That is correct, there is no volume signature. The basic meta data maintained was sufficient to mount the filesystem and I did not want to have additional overhead of managing a special block for the volume. I did have this in the design at some point, but given the goal of writting a small and reasonably efficient FS it did not add much value for my purposes at the time.

The CRC/ECC was something I considered, the problem that I faced with that is that every write would potentially need to update the CRC which meant additional writes and cluster allocations due to the fact that the crc cannot be updated in place. So from a efficiency point of view I decided against this. Of course an alternate design might accommodate this better.

Version number would be very good, but because of my choice not to have a volume structure this was not easily accommodated and I did not want to add additional data to every file header entry.

The names in TFS match the names of the teminology in the documentation for the flash chip TFS initially targeted. Just to keep the code and the documentation for the target module in relative sync. I agree that moving into the PK might make more sense to adopt the naming conventions used there.



I’m working on trying to get a G120HDR to communicate with the GHI flash module via the TinyFileSystem. I’m wondering about the value pagesPerCluster that gets sent to the MX25I3206BlockDriver. What would an appropriate value for this?

Also, if I run the following once:

if (_fileSystem.CheckIfFormatted())

it takes about 30 secs for the CheckIfFormatted() and then another 10 secs for _fileSystem.Format()

However, the next time i start the application, the CheckIfFormatted seems to get stuck (I’ve waited for at least 10 minutes for it to finish). The the “active diode” is bright so it’s attempting to something, but i dont know what.

Thankful for any help


I’ve run it in debug mode now and it seems to be the method WriteEnable() where it gets stuck. The following lines

_spi.WriteRead(data1, data2);
return ((data2[1] & 0x02) != 0);

, what do they do? I’ve never worked with SPI before so i don’t know how to interpret this, and i ha no idea why it would write 0x02 to data2[1]. It doesn’t in my case :slight_smile:


@ rullanidag - I will check it out this weekend and see if I can find anything wrong when executing this sequence of actions.

Just to answer your question on returning of 0x02. You will see that the command being written to the device is a read status command, the command is in the write buffer (data1)

 data1[0] = CMD_READ_STATUS;
_spi.WriteRead(data1, data2);

The status will be returned in the second byte of the read buffer (data2), the 2nd bit in the status indicates that the write has been enabled.

I guess your question is also why is it in the second byte and not the first. Well the way SPI works is that as data is written it can also be read, so while the first byte is being written bit by bit, there is a response being sent bit by bit, of course because the first byte has not been fully received and decoded, the byte being returned is just 0, but once the written byte has been received the device can now send a valid response which would be the second byte returned.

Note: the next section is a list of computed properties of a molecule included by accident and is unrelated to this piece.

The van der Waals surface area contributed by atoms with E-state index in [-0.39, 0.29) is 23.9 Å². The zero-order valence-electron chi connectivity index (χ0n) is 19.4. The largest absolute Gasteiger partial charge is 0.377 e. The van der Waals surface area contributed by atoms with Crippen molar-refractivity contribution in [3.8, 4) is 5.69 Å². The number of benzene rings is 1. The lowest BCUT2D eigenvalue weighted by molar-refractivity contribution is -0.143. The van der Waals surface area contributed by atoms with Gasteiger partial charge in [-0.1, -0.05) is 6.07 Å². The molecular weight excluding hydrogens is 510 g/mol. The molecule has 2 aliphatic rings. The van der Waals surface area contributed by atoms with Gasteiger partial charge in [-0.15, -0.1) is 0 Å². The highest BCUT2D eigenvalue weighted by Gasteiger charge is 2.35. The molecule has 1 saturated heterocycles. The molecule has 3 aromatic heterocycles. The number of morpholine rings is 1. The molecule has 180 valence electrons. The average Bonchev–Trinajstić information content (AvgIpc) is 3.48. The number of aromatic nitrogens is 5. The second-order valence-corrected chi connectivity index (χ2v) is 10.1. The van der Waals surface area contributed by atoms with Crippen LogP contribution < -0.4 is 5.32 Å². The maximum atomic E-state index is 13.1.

This is known as full duplex data transmission. each clock cycle, on SCLK, the master sends a bit on MOSI and the slave reads the bit, the slave also sends a bit on MISO and the master reads the bit.


@ rullanidag - Can you possibly share a little more of your code. I tested the code from the usage example include on the code share ling and it works correctly.

What surprises me is that you say the CheckIfFormatted takes 30s. I test on a formatted flash and on a non-formatted flash and CheckIfFormatted returns within 2 seconds in the case of a formatted flash, which is the worst case since it will scan the entire flash module. Maybe there is some other issue at play here.


Ok, so here’s the deal, and feel free to laugh: I had managed to wire to the wrong pins so any failure in communication with the flash is now quite explainable. :slight_smile: Allthough, it’s perhaps weird that it eventually passed the format method. Sorry @ taylorzaa for having occupied your
time with this.

I started having other problems aswell, and wrote a looong text here to explain my problems, but before I had time to post it I changed the value that I asked about earlier (pagesPerCluster) to 1 and it started working. I earlier had the values 100 or 10 (I have no idea what it means so I just guessed). So i guess I’m up and running now, though I’ll probably have more questions in the future.

Thank you for the effort @ taylorza


@ rullanidag - Not going to laugh, just relieved that there was an explanation for the problem!

The purpose of the pagesPerCluster is to group a set of flash pages into a single cluster. Basically I treat a cluster as a unit of allocation, so every time more space is needed to extend a file as it grow the additional space is allocated one cluster at a time. Of course each cluster has a certain amount of overhead, so if you are too few pages per cluster then you have more overhead due to the fact that more clusters are required. While on the other hand if you have too many pages per cluster then even writing only one byte to the file system will allocate lots of space to the file because the smallest allocation unit is a cluster.

You can think of this exactly like the relationship between sectors per cluster on a normal disk. I typically use a value of 4 pages per clusters.


Thank you for the explanation!

Do you see any reason why it fails when I choose the value 10? What happens is that it passes CheckIfFormatted() but then the Mount() fails with the message “Not Formatted”.


@ rullanidag - No problem. Off the top of my head I can’t think of a reason why it would not work with a value of 10 but I will think through it a little an maybe put it under the debugger. If I find something I will let you know.

What board are you using?


Would it be possible to port this filesystem to use FM25H20 FRAM chip (2Mbit)?


Answering my own question: it is possible! :slight_smile: FRAM is pretty much the same RAM, so I used the provided MemoryBlockDriver almost as is. Works! Didn’t expect that to happen so quickly :slight_smile: Nice job taylorza. I owe you one beer now.


@ Simon from Vilnius - That is excellent! Thank you for the update.

I think I should move the project to codeplex so that others can contribute custom block drivers.